Tag Archives: propaganda

Mount Paektu

North Korean lore calls [Mt. Baekdu] the birthplace of Kim Jong-il, though Western experts say he was born in the Soviet Union.

The Koreas are sending a joint research team to the active volcano Mt. Baekdu, located on the North Korean-Chinese border. Apparently, the North Koreans are concerned about the possibility of an eruption – or as they’d probably call it, a glorious tribute by nature to the Dear Leader.

I find North Korea a very bizarre place; not only because of the “traffic girls” on empty streets, the lack of streetlights, the ubiquitous hand-drawn propaganda posters, and the comically bellicose official statements, but because of how the cult of personality is so entrenched in the culture. I don’t understand that. I don’t understand how it would even enters someone’s mind to say something so absurd like saying a halo appeared over the birthplace of a leader. Yet, there are those people that believe it. (There are always true believers.) I think it’s the same problem I have with religion. It’s just so patently absurd, the only honest reaction is to laugh.

Of course North Korea’s propaganda ministry isn’t the most absurd. That one goes to the late Saparmurat Niyazov‘s lackeys in the Turkmenistan. Niyazov wrote his “Book of the Soul”, and then proceeded to order it placed in mosques next to the Koran. He ordered a golden statue built and made to rotate with the sun. He ordered his picture be placed in all government buildings, and to run constantly in the corner on state television station. Most famously, he ordered the names of the months and days of the week changed. Most interestingly, this last one wasn’t his idea. It was proposed by Ahmet Çalık, a Turkmen oligarch sucking up to Niyazov.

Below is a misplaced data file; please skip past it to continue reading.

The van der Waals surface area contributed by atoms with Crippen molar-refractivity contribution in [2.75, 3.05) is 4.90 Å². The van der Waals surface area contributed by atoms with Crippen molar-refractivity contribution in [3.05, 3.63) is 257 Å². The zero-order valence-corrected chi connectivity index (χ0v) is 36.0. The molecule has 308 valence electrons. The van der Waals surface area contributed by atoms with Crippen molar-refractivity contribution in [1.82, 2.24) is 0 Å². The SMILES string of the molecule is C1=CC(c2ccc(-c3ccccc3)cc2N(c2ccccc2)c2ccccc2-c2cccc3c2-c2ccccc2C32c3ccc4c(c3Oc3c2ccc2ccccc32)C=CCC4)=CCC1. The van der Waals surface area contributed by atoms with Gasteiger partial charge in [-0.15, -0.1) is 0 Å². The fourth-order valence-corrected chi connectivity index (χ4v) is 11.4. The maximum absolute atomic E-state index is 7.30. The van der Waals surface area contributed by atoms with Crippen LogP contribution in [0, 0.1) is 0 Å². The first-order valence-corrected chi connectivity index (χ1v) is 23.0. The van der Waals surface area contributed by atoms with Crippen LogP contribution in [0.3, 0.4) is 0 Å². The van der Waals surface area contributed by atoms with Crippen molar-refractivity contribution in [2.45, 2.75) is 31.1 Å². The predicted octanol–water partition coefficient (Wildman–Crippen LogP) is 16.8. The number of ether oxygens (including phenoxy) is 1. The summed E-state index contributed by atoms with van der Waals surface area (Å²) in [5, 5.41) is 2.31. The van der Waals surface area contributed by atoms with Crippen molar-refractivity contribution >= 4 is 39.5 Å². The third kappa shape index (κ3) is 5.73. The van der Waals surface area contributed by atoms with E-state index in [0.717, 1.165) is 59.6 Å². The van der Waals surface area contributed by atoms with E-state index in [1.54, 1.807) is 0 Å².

Beat Back the Hun!

The mind reels that the Nazis would invoke the Klan in an attempt to demonize the US.

Life Magazine is running a selection of WWII propaganda posters, in recognition of the 70th anniversary of the start of the the Second World War.

I’ll admit it, I have a soft spot for the most romanticized period of 20th century. The epic fight of Good versus Evil. The last Good War. The rapid advances of technology. The streamline styling of the era. The Greatest Generation had class and style. (Levittown not withstanding.) It set in motion all the changes of the latter half of the 20th century.

The poster art always really grabbed me. (Such as the Varga Girls, whether on a calendar, or a warplane.) It’s probably one of the most easily recognizable art forms of the era. It’s what initially drew me to Shepard Fairey’s work, until I realized that I had all the original images sitting on my hard drive, and decided he was DJ Fuckface. (Don’t miss the remix!) (Yeah, yeah. I know.)

via BoingBoing